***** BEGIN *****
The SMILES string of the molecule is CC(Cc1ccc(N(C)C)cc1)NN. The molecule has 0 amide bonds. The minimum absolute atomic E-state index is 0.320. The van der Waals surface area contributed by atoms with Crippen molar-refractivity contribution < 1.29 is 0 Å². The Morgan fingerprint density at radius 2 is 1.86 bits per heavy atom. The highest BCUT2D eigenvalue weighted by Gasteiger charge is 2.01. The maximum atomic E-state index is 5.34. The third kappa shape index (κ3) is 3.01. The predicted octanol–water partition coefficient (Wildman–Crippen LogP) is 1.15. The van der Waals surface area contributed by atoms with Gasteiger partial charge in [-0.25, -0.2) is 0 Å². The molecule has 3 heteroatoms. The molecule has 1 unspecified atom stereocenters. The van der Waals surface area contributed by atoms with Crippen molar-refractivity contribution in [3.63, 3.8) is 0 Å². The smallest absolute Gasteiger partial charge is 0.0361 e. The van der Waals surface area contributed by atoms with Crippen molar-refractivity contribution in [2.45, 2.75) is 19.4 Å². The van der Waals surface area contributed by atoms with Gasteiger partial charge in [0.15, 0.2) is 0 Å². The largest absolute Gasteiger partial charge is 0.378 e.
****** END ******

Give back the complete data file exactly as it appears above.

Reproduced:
The SMILES string of the molecule is CC(Cc1ccc(N(C)C)cc1)NN. The molecule has 0 amide bonds. The minimum absolute atomic E-state index is 0.320. The van der Waals surface area contributed by atoms with Crippen molar-refractivity contribution < 1.29 is 0 Å². The Morgan fingerprint density at radius 2 is 1.86 bits per heavy atom. The highest BCUT2D eigenvalue weighted by Gasteiger charge is 2.01. The maximum atomic E-state index is 5.34. The third kappa shape index (κ3) is 3.01. The predicted octanol–water partition coefficient (Wildman–Crippen LogP) is 1.15. The van der Waals surface area contributed by atoms with Gasteiger partial charge in [-0.25, -0.2) is 0 Å². The molecule has 3 heteroatoms. The molecule has 1 unspecified atom stereocenters. The van der Waals surface area contributed by atoms with Crippen molar-refractivity contribution in [3.63, 3.8) is 0 Å². The smallest absolute Gasteiger partial charge is 0.0361 e. The van der Waals surface area contributed by atoms with Crippen molar-refractivity contribution in [2.45, 2.75) is 19.4 Å². The van der Waals surface area contributed by atoms with Gasteiger partial charge in [0.15, 0.2) is 0 Å². The largest absolute Gasteiger partial charge is 0.378 e.